That emphasises the necessity for dealing with this' matter at the earliest possible moment lest, if we allow double taxation and the Chancellor of the Exchequer carries out his veiled intention or threat to increase this impost when the convenient opportunity arises, when hon. Members below the Gangway and hon. Members on this side realise that double 1106 taxation is becoming intolerable, the Government may come along, shrug their shoulders, and say: "Double taxation, yes, but the Chancellor of the Exchequer cannot afford the loss of revenue which would be involved by removing a manifest injustice." He will say that the justice has 10 years prescription behind it, and that the House must expect it as in the natural order of things. This is in its most unmistakeable form an illustration of double tax, and I hope the Government will see that it is indefensible on its merits and that it will not detract from the principle of the Finance Bill if the Solicitor-General yields, and accepts the Amendment.
§ 5.0 p.m.
§ The SOLICITOR-GENERAL
We have been discussing what has been described as double taxation, and it is as well that I should explain what I understand by that term, because it is wholly inapplicable to the circumstances we are discussing. It means that the same taxation shall not be taken from the same source of income twice in the same year. What we are dealing with at the present time is betterment. Betterment, in effect, is the purchase price for a particular value in the land. Taxation is a sum of money levied upon the subject for the purpose of defraying the general cost of the State. Betterment is the purchase price paid by an individual in respect to a particular value given to him by any work or arrangements or plans in a locality. The position is exactly the same as if an owner had purchased land, or, say, a lease, from a private individual, the reversion of which was in the local authority, and had then proceeded to purchase the reversion from the local authority. He would have paid directly to the local authority the price for the reversion. I do not think that any hon. Members opposite will venture to suggest that he was taxed to the extent of the price of the reversion, and that, therefore, there would be double taxation. What he has to pay in betterment is a portion of the capital value of the property which has been created by reason of the works or plans executed by the local authorities.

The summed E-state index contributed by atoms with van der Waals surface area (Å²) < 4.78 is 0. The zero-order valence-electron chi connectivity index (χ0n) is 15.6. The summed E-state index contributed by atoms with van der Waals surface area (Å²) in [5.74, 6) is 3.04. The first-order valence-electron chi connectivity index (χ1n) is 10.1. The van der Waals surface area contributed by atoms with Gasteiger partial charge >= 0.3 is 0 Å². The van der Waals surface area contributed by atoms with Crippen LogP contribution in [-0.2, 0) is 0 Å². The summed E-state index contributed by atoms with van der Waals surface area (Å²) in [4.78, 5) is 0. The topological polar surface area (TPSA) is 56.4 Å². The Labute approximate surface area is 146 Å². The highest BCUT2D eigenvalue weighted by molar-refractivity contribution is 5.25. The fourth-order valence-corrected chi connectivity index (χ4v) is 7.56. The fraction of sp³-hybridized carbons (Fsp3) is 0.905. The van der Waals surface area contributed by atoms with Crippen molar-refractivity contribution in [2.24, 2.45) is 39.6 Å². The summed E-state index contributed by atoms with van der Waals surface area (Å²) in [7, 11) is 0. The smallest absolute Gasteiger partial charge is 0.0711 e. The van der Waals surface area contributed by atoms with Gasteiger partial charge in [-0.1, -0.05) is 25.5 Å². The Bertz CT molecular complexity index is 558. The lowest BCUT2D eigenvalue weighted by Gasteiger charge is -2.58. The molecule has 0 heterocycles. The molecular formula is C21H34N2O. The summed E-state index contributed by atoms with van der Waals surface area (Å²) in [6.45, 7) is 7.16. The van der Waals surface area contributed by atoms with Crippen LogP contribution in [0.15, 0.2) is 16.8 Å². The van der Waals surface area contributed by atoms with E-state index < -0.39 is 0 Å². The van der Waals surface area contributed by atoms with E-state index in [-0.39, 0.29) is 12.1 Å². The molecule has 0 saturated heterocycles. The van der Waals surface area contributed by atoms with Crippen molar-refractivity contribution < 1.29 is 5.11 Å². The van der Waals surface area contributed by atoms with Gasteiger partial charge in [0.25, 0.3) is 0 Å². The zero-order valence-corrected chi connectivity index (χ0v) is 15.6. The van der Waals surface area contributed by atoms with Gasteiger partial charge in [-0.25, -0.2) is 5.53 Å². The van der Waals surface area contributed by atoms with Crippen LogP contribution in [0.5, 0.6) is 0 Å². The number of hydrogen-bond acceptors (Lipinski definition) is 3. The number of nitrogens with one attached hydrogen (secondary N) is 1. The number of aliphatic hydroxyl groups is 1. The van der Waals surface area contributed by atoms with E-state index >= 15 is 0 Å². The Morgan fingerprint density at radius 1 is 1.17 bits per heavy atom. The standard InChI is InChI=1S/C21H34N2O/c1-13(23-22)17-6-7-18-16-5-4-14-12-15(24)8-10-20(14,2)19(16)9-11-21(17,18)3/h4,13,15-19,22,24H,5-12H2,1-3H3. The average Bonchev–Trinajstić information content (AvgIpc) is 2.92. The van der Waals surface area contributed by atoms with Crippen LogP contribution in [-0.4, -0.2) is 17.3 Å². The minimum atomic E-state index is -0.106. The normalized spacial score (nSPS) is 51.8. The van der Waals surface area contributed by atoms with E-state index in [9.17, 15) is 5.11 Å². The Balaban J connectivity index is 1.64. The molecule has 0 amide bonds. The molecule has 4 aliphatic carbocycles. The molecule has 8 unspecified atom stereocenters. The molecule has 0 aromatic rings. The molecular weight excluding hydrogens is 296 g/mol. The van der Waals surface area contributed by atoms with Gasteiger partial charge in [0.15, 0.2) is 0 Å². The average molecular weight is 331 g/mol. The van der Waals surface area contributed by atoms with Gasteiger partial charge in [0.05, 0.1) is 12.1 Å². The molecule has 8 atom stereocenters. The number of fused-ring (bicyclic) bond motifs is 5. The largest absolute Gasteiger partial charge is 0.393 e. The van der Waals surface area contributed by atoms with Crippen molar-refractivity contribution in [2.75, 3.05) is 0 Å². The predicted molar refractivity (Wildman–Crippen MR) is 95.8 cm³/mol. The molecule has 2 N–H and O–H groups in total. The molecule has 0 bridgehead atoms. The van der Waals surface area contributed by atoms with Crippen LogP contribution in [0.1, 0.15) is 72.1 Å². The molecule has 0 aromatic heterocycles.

In these circumstances, I suggest that the term "double taxation" has no application at all. The real point is that the owner eventually gets a property, 1107 say, of £1,500, that he has paid £1,000, and that there is £500 to the local authority, making the £1,500 which is the value of the unit. It would not have made any difference if he had bought that unit straight out for the £1,500 or if he had got the leasehold rights of it for a thousand pounds and paid the reversioner £500. It is impossible for me to accept this new Clause, because it is, in our view, based on an entire misconception of what the position really is.
§ Major LLEWELLIN
One is not really satisfied with the ingenious explanation which the learned Solicitor-General has just given. He pointed to the case of the man who voluntarily buys something from another person. A man buys, for instance, a lease, say, for £1,000, and having bought it freehold he will have to pay a land tax upon it. It is a very different matter when a local authority makes a road in a man's property that he does not want and the full value is imposed upon that owner. He is not a free agent at all, upon whether he is to purchase this so-called improvement or not. In a very large number of cases he does not want to do anything of the sort, but the Government says, "You have to purchase this betterment value for a sum, say, of £l,000," and, having made him enter into a contract that he does not want to enter into at all, they say that, in addition to the full value of the betterment, he has to pay a penny on the capital value. If that is an equitable transaction I am surprised at the hon. and learned Gentleman the Solicitor-General putting it forward on those lines. It seems to me to be perfectly monstrous. You are first of all making the owner pay a capital value of 75 per cent., if the proposed Bill goes through in that form, and for ever afterwards pay one penny in the £ on the money paid over to the local authority. He has been mulcted of the capital sum in advance. The learned Solicitor-General shakes his head, but the local authority says you have to pay a certain amount of the value of this land to it.
§ The SOLICITOR-GENERAL
Betterment is not a part of the value being paid to the local authority; it is an increased value to the individual who owns the land.